Five minutes ago I was sitting next to Mom reading the Tibetan book of Life and Death. Her pillow supporting her left hand slipped through the bars of her hospital bed. I was adjusting it and her arm when her eyes opened and she seemed to see me for a moment. She said, ‘My dear one…my dear one, my dear one.’ Then as I held her hand she gave it a squeeze and then returned to her Samsara… her ocean of endless suffering. For a moment our lives intersected again here on earth in real time. I was just coming to the word processor when the hospice lady came to tidy Mom up for the day. Indeed it is one moment at a time and each one must be enjoyed as such.
May 5, 1998 (4:15PM)
Yesterday she took Peter’s hand and pressed it to her lips. She is further away… her skin is colder to the touch but yet she hangs on. I just played for her for half an hour or so and she snored melodically through it. She is going, going, but not gone by any stretch of the imagination. What tenacity, and yet her time here has passed. I believe that it is her time to move on to whatever adventure awaits her.
It’s got to be better than this.
May 6, 1998 (7:11AM)
Sarah woke me up for her 0400 medication. I didn’t know where I was for a while. When I finally got my sorry ass out of bed she already had her medication and you could hear the fluid gurgling in her lungs. At this moment I can detect no recognition of me in her eyes. The sound of her breathing hurts ME.
This is no way to live, but it may be a decent way to die.
May 6, 1998 (8:26PM)
Peter says that Mom is melting. It looks that way. Today he called Edie Haskell and Amanda Nealin and Michael John Haskell… Elisha’s children to inform them of Mom’s progress. Amanda wept… Apparently Mom impacted her life in a major way. Michael John was inconsolable. He spoke of her connection to his Dad’s family… His only connection. They wept, and I, touched by how important Mom was to them wept also… as did Peter.
It was quite a moment. I decided to let go and give Michael John the old Kodak camera which was my first camera but which belonged to his grandfather. I had been holding on to it but it’s just more stuff to me and he will really appreciate it.
Mom is melting… she is a wraith… not quite a ghost. Here and yet not here. Recognition is gone and she breathes…. in… out… in… out. Sometimes over a minute between breaths. She is going, going, but not yet quite gone yet.
I miss her already.
I wonder when this will all sink in. My brother and I will be orphans now. I want to go home and see Vanessa.
May 7, 1998 (11:14AM)
Just a little further down the road. A little closer to her final destination. It is Thursday today. Sunday is Mother’s Day. She may be still alive, but she will not see me. I will be back in Ohio and she will be closer to her destination beyond the stars.
She lays in her hospital bed, leaning to the right covering the cast on her right arm. Sarah has just given her the 0800 medication and some of it gurgles in her lungs. For the most part she is no longer really of this earth. She is clean… they do that daily, but her bed clothes are rumpled. A little stuffed bear rests to her left, next to her on her pillow. The little Model A roadster Donna gave me yesterday is on her night stand next to medications and flowers.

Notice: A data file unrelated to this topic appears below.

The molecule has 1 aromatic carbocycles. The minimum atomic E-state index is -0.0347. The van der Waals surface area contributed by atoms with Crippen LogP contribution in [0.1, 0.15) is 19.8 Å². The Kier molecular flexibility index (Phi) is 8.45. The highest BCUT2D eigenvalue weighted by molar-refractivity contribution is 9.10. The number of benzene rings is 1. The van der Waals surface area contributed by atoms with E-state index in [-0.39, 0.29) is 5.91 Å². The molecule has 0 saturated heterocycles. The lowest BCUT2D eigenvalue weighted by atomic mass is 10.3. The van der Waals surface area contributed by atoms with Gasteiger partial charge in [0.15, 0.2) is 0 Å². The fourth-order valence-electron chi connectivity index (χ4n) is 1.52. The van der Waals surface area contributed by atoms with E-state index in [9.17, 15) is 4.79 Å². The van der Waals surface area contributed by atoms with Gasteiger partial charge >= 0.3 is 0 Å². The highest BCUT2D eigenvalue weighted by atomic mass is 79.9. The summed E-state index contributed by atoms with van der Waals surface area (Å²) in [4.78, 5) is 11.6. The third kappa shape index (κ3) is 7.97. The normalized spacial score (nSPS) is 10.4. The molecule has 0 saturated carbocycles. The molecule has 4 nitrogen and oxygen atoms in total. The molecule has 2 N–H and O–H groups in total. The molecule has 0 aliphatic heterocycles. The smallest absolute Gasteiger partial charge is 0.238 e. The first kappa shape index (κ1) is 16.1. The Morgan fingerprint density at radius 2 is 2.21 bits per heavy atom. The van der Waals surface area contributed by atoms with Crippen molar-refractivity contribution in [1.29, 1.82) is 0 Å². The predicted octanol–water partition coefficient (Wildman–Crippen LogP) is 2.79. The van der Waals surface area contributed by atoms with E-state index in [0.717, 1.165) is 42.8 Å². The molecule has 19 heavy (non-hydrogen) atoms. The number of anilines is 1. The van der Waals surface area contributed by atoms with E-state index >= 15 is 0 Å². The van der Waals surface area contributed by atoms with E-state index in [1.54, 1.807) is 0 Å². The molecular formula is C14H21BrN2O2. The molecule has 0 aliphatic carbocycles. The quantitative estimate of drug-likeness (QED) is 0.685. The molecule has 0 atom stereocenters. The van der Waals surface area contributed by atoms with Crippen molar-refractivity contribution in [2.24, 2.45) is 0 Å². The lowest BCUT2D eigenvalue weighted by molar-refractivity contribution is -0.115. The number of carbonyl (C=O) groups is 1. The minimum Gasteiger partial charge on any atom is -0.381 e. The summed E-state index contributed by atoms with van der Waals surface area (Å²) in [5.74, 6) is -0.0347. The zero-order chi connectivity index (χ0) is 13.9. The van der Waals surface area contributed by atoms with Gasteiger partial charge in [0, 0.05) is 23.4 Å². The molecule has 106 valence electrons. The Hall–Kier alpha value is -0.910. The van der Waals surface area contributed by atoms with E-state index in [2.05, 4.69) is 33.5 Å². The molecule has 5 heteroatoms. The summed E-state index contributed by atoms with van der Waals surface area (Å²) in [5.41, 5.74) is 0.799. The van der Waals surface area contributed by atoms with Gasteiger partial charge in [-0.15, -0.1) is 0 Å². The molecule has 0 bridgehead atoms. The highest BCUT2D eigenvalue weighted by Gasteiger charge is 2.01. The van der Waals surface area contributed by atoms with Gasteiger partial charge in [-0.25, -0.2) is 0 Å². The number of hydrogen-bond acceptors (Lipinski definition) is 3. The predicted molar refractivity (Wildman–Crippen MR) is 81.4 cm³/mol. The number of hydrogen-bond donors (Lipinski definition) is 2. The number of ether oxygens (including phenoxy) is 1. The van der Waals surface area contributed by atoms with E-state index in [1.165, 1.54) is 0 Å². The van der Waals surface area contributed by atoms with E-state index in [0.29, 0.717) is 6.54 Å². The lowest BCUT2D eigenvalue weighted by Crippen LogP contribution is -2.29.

I am so fortunate I was able to at least say ‘hello’ and ‘goodbye’ when I got here a week ago today. She knew me and Peter then and she knows us now, wherever she is. They say she is not suffering and I pray that is the case.
I love her dearly. She is so responsible for who I am today.
She is the only Mother I ever had.
My gifts are overwhelming. My cup runneth over.
(She is moaning now. Something either real in our world or real in hers is touching her and she cries out softly and then lies quietly, each breath a gentle groan. I have told her all I could and yet I think I would have said more if I had the time. Or not.)
May 7, 1998 (5:10PM)
Amanda Nealin just called. She is Elisha Haskell’s daughter. I talked to her for the first time. She was inconsolable about Bea’s impending death. We spoke of family… it is all so important in these fragile times. Perhaps Vanessa and I will see them in Atlanta. I was going to lie down before I wrote this but a wave of emotion came over me. Sometimes it just wells up out of a complete calm and breaks over me like some huge wave coming out of the Pacific… cold and strong.
She looks so small. The signs of death are beginning to be visible. Blueness at the base of the nails, water retention in the hands and feet, and yet she seems not to suffer. I will lie down for a while.
May 7, 1998 (11:51PM)
2051 PDT
We went to give Mom her eight o’clock dose of meds. She has to be awake for this so she won’t choke. Peter couldn’t rouse her. This is the first time she could not be awakened. As I look at her there is something different. I think she is not in residence. At this moment I believe that the body still lives but the spirit has departed.
And so it goes.
I feel an emptiness that centers in my chest and moves towards my head.
May 8, 1998 (1:20AM)
2220 Pacific Time
I go to sleep now. I feel she could die any time now. Her body temperature is rising. Her
cheeks are getting hollow. Her hair is slicked back. She would have never tolerated that. Her breath comes quickly, punctuating the end of her time with us in staccato bursts. I will be up at 0400 for her meds and so for now I will say what could well be my last goodnights in this world.
May she pass with grace and soar with the angels.
She will always be in my heart.
May 8, 1998 (6:50AM)
0400
I’m up for the morning medication. Mom is more than sleeping. She snores gently for now, her jaw slack, head leaning to the left.